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Botanical Name : Allium stipitatum
Species: A. stipitatum
*Allium hirtifolium Boissier
*Allium atropurpureum var. hirtulum Regel
Common Name : Persian shallot
Habitat : Allium stipitatum is native to central and southwestern Asia. It grows on hot dry situations on lower mountain slopes.
Allium stipitatum grows from bulbs, 3 to 6 cm in diameter, which have blackish, paper-like tunics. The 4–6 basal leaves are broad, green to greyish green in colour, and variably hairy. The leaves are normally withered by the time the bulb flowers. Flowers are borne on stems which are 60 to 150 cm tall and are arranged in an umbel (a structure where the individual flowers are attached to a central point). The umbels are some 8 to 12 cm in diameter, relatively small compared to the tall stems, hence the description ‘drumstick allium’. Individual flowers, of which there are many, are a typical allium shape, with a superior ovary and six tepals of a lilac to purple colour, around 2.5 to 5 cm long; white forms are known.
Plants grow on rocky slopes and in fields at elevations between 1,500 and 2,500 m. It is a typical ‘drumstick allium’, with a more-or-less spherical umbel on a tall stipe, and as such has often been confused with other similar species.
The flowers are hermaphrodite (have both male and female organs) and are pollinated by Bees, insects.Suitable for: light (sandy) and medium (loamy) soils and prefers well-drained soil. Suitable pH: acid, neutral and basic (alkaline) soils. It cannot grow in the shade. It prefers dry or moist soil.
Prefers a hot sunny position in a light well-drained soil, growing well in the light shade of thinly clad shrubs that also thrive in hot dry conditions. The bulbs tend to rot when grown in cool wet climates, even if they are given sharp drainage. One report says that this species is only hardy to zone 8, which only covers the mildest areas of Britain, whilst another says that it is much hardier and will succeed in zone 4. It is being grown successfully about 60 kilometres west of London, and so should be hardy at least in the south of Britain. The bulbs should be planted fairly deeply. Most members of this genus are intolerant of competition from other growing plants. Grows well with most plants, especially roses, carrots, beet and chamomile, but it inhibits the growth of legumes. This plant is a bad companion for alfalfa, each species negatively affecting the other. Members of this genus are rarely if ever troubled by browsing deer.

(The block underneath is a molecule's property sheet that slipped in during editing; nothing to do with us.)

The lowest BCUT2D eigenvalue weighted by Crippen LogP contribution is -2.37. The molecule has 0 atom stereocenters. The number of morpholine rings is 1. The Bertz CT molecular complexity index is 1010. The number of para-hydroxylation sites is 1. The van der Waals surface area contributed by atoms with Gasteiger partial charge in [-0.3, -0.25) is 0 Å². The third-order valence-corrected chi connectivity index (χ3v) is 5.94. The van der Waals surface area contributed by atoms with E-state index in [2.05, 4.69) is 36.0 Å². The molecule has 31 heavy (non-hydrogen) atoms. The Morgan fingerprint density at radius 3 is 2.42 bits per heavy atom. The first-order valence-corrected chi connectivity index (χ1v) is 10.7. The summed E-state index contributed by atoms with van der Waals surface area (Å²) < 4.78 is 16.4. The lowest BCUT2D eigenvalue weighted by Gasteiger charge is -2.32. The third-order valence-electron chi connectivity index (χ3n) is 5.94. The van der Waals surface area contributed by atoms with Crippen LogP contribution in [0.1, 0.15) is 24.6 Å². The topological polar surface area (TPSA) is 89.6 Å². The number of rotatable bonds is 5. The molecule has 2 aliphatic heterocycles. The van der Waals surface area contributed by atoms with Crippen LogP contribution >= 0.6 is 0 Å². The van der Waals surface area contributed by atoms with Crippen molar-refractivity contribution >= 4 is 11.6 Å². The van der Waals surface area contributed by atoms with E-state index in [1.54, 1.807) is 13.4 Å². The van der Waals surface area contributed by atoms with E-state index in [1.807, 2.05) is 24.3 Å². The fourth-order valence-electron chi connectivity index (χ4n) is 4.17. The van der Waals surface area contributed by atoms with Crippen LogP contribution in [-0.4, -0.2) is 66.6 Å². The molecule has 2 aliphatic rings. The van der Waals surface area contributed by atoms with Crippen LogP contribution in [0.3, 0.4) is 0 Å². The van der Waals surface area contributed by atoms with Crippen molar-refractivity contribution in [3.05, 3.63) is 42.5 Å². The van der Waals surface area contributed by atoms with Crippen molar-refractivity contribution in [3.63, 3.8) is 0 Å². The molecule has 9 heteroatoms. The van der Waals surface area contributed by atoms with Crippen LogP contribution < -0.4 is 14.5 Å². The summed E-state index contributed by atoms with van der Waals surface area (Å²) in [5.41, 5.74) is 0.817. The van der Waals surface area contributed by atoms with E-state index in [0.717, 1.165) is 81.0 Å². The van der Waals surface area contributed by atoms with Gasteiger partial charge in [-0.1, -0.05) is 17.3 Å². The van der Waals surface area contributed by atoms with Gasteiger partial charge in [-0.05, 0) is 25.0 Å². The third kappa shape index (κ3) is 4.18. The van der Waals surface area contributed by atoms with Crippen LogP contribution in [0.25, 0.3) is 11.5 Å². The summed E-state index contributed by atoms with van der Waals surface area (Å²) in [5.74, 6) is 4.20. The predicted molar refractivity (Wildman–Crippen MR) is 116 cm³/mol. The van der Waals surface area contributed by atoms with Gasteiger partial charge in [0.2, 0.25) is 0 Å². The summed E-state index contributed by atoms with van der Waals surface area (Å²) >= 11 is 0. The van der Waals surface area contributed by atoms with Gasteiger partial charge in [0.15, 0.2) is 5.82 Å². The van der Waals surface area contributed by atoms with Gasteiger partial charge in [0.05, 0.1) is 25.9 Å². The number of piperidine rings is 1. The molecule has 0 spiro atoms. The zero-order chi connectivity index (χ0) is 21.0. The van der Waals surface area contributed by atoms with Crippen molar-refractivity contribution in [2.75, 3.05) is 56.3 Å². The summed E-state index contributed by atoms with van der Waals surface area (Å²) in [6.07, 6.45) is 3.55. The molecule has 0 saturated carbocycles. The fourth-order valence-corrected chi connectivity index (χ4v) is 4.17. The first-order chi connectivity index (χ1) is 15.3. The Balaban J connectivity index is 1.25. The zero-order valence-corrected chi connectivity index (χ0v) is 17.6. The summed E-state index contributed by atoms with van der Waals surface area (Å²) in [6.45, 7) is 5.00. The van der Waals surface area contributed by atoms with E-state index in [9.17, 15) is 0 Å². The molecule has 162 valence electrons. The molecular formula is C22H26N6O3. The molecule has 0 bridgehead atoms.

Seed – sow spring in a cold frame. Prick out the seedlings into individual pots when they are large enough to handle – if you want to produce clumps more quickly then put three plants in each pot. Grow them on in the greenhouse for at least their first winter and plant them out into their permanent positions in spring once they are growing vigorously and are large enough. Division in spring. The plants divide successfully at any time in the growing season, pot up the divisions in a cold frame or greenhouse until they are growing well and then plant them out into their permanent positions.
Bulb – raw or cooked. Sold as an item of food in central Russia. The bulbs are 3 – 6cm in diameter. Leaves – raw or cooked. Flowers – raw. Used as a garnish on salads.
Although no specific mention of medicinal uses has been seen for this species, members of this genus are in general very healthy additions to the diet. They contain sulphur compounds (which give them their onion flavour) and when added to the diet on a regular basis they help reduce blood cholesterol levels, act as a tonic to the digestive system and also tonify the circulatory system.
Other Uses: The juice of the plant is used as a moth repellent. The whole plant is said to repel insects and moles. It has ornamental use also..
Known Hazards : Although no individual reports regarding this species have been seen, there have been cases of poisoning caused by the consumption, in large quantities and by some mammals, of certain members of this genus. Dogs seem to be particularly susceptible.
Disclaimer: This information is not meant to be a substitute for professional medical advise or help. It is always best to consult with a Physician about serious health concerns. This information is in no way intended to diagnose or prescribe remedies.This is purely for educational purpose.